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New Hypertension Guidelines – Are we ready to implement them? -Dr Upendra Kaul


New Hypertension Guidelines – Are we ready to implement them? -Dr Upendra Kaul

Recent guidelines, from the American Heart Association (AHA) and the American College of Cardiology (ACC), now define high blood pressure as 130 mm Hg or higher for the systolic blood pressure measurement, or 80 mm Hg or higher for the diastolic blood pressure measurement.Thousands of millions of people globally have been categorized as hypertensives overnight according to new Guidelines.

India with its population of 1.32 billion, has hypertension (High blood pressure) prevalence of around 29% in both men and women. This figure stands with the previous definition when cut off was 140/90 mms Hg. and comes to the numbers as 377 million patients in India. Only 25% have BP controlled to this target.

With the 2017 ACC/AHA definition, the prevalence will increase to 43% suddenly and the numbers needing to be treated will increase to a mind-boggling figure of 530 million. Are we ready to adopt these guidelines?

Read Also :High blood pressure redefined – 130/80 is hypertension now

We need to keep in mind our social, economic and cultural issues which are very diverse and different from the Western population. Most important of these is that medicines are to be procured out of pocket by most in our country. Another feature which is difficult to adopt is the recommendation of the guidelines to make Home BP measurements as the standard of care for diagnosing and controlling blood pressure. Both home and ambulatory measurement of BP is not adapted to any measurable degree in India for obvious logistic reasons. These issues of economic and logistic reasons will make adoption of these guidelines a major hurdle in our country.

The Indian hypertension guidelines of 2013 to treat to a target of 140/90mms Hg are still not being followed fully in clinical practice. In a random sample from a study from our country 14% population came under the category of 130/80 to 140/90 defined as pre-hypertension. With this, the numbers to be treated will increase by an enormous amount which would be the numbers needing treatment as per the 2017 ACC/AHA Guidelines. However difficult it may be to treat these numbers (many of them would require drug treatment), the findings and recommendations cannot be dismissed as unrealistic or absurd.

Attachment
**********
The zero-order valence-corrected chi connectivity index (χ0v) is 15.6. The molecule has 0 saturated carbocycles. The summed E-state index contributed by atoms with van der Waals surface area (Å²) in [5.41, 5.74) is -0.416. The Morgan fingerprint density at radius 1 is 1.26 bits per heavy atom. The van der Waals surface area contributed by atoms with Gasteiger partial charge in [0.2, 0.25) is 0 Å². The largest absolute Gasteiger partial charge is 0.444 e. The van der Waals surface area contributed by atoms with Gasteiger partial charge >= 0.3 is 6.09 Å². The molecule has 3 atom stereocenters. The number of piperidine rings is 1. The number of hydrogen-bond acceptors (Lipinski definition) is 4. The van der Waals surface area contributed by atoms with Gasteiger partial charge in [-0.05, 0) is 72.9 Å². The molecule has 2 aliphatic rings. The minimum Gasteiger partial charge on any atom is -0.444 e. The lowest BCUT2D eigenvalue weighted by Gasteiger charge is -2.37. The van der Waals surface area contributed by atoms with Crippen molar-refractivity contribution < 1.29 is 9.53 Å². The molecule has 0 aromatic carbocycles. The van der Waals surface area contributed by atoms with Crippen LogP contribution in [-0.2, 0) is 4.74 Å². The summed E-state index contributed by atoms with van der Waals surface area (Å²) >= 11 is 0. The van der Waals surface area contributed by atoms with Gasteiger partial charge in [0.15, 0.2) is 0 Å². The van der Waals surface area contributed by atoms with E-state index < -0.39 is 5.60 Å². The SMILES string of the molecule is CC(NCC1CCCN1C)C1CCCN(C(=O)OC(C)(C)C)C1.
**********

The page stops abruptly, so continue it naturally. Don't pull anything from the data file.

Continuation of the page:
The clinicians and the authorities need to take BP screening programs including propagating home measurement and treating patients with hypertension with additional risk factors like diabetes, hyperlipidaemias etc. to lower targets on a war footing. This is very important in view of the fact that the burden of ischemic heart disease in India is so high. Large prospective studies have shown age-standardized CVD mortality rates of up to 225-500 per 100,000 in men and225- 399 per 100,000 in women. These figures also may be an underestimation. Hypertension is an important risk factor for ischemic heart disease and an effective and aggressive treatment will always pay dividends.

The strategies used and planned for overcoming the communicable diseases by strategic planning making public health policies and execution with public – private partnerships needs to be extended for surveillance and treating the silent killer disease like hypertension.

Prof Upendra Kaul is one of the most prominent cardiologists in the country and the Chairman Cardiology and Executive Director and Dean at the Batra Hospital and Medical Research center, New Delhi and a former professor of Cardiology at the AIIMS. He is also Editor in Chief: Asia Interventions, Chairman PRC, ICMR and the Course Director: ASIA PCR and India Live,.  

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Anjali Nimesh

Anjali Nimesh

Anjali Nimesh Joined Medical Dialogue as Reporter in 2016. she covers all the medical specialty news in different medical categories. She also covers the Medical guidelines, Medical Journals, rare medical surgeries as well as all the updates in medical filed. She is a graduate from Dr. Bhimrao Ambedkar University. She can be contacted at editorial@medicaldialogues.in Contact no. 011-43720751
Disclaimer: The views expressed in the above article are solely those of the author/agency in his/her private capacity and DO NOT represent the views of Speciality Medical Dialogues.
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  1. user
    S .Sharma MD FACC FRCP(c) April 4, 2018, 8:58 am

    Lower the BP the better it is
    I instruct the patients that on home monitor , if their systolic BP is 110 or lower ,they should skip their BP meds to avoid hypotension

  2. user
    Dr Ashish Jain March 13, 2018, 3:38 pm

    Why not set right target instead of what may be ok
    Moreover subject is motivated to improve / change his lifestyle to achieve non medicinal control in the range of 140/90 to 130/80

  3. user
    Umesh khanna, nephrologist, mumbai March 13, 2018, 7:33 am

    Agreed it is a huge effort to target this BP but lifestyle changes of salt, oil and sugar control with obesity, smoking control can be taken up by Govt and NGOs can go a long way without much of a budgetary issue

  4. user
    Dr Rajinder Kaul March 12, 2018, 5:15 pm

    when it is certainly accepted that any increase of cardiac load is hazardous or likely to be hazardous then blood pressure above 120/80 should not accepted or allowed weather it applies to Indian masses or not . It is otherwise thought that blood pressure of 140/90 leads to tubular damage consistently over a significant period of time and that is why increase in CRF cases is all over in India . A human being does not have only one system that is cardiology in the body .